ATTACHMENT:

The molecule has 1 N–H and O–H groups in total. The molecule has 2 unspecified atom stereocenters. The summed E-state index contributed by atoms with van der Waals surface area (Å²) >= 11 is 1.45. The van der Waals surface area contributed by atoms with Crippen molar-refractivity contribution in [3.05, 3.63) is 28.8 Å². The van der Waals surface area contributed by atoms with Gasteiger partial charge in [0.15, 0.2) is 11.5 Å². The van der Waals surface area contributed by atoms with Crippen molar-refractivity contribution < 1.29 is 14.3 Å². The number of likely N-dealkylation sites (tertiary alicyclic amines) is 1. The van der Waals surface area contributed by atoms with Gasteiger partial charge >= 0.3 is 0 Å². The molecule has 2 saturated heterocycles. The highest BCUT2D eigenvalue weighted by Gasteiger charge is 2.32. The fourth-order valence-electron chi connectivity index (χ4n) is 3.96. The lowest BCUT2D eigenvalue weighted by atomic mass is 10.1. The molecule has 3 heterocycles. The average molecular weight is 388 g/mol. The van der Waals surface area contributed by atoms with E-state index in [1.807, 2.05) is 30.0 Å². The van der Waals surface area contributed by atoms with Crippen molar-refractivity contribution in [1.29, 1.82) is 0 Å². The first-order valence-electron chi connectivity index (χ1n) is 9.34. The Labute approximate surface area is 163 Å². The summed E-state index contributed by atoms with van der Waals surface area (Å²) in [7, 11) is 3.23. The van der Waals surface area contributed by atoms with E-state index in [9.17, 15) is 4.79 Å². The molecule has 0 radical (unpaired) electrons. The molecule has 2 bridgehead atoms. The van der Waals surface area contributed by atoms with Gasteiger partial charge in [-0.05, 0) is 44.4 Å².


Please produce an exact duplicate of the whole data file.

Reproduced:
The molecule has 1 N–H and O–H groups in total. The molecule has 2 unspecified atom stereocenters. The summed E-state index contributed by atoms with van der Waals surface area (Å²) >= 11 is 1.45. The van der Waals surface area contributed by atoms with Crippen molar-refractivity contribution in [3.05, 3.63) is 28.8 Å². The van der Waals surface area contributed by atoms with Gasteiger partial charge in [0.15, 0.2) is 11.5 Å². The van der Waals surface area contributed by atoms with Crippen molar-refractivity contribution < 1.29 is 14.3 Å². The number of likely N-dealkylation sites (tertiary alicyclic amines) is 1. The van der Waals surface area contributed by atoms with Gasteiger partial charge >= 0.3 is 0 Å². The molecule has 2 saturated heterocycles. The highest BCUT2D eigenvalue weighted by Gasteiger charge is 2.32. The fourth-order valence-electron chi connectivity index (χ4n) is 3.96. The lowest BCUT2D eigenvalue weighted by atomic mass is 10.1. The molecule has 3 heterocycles. The average molecular weight is 388 g/mol. The van der Waals surface area contributed by atoms with E-state index in [1.807, 2.05) is 30.0 Å². The van der Waals surface area contributed by atoms with Crippen molar-refractivity contribution in [1.29, 1.82) is 0 Å². The first-order valence-electron chi connectivity index (χ1n) is 9.34. The Labute approximate surface area is 163 Å². The summed E-state index contributed by atoms with van der Waals surface area (Å²) in [7, 11) is 3.23. The van der Waals surface area contributed by atoms with E-state index in [9.17, 15) is 4.79 Å². The molecule has 0 radical (unpaired) electrons. The molecule has 2 bridgehead atoms. The van der Waals surface area contributed by atoms with Gasteiger partial charge in [-0.05, 0) is 44.4 Å².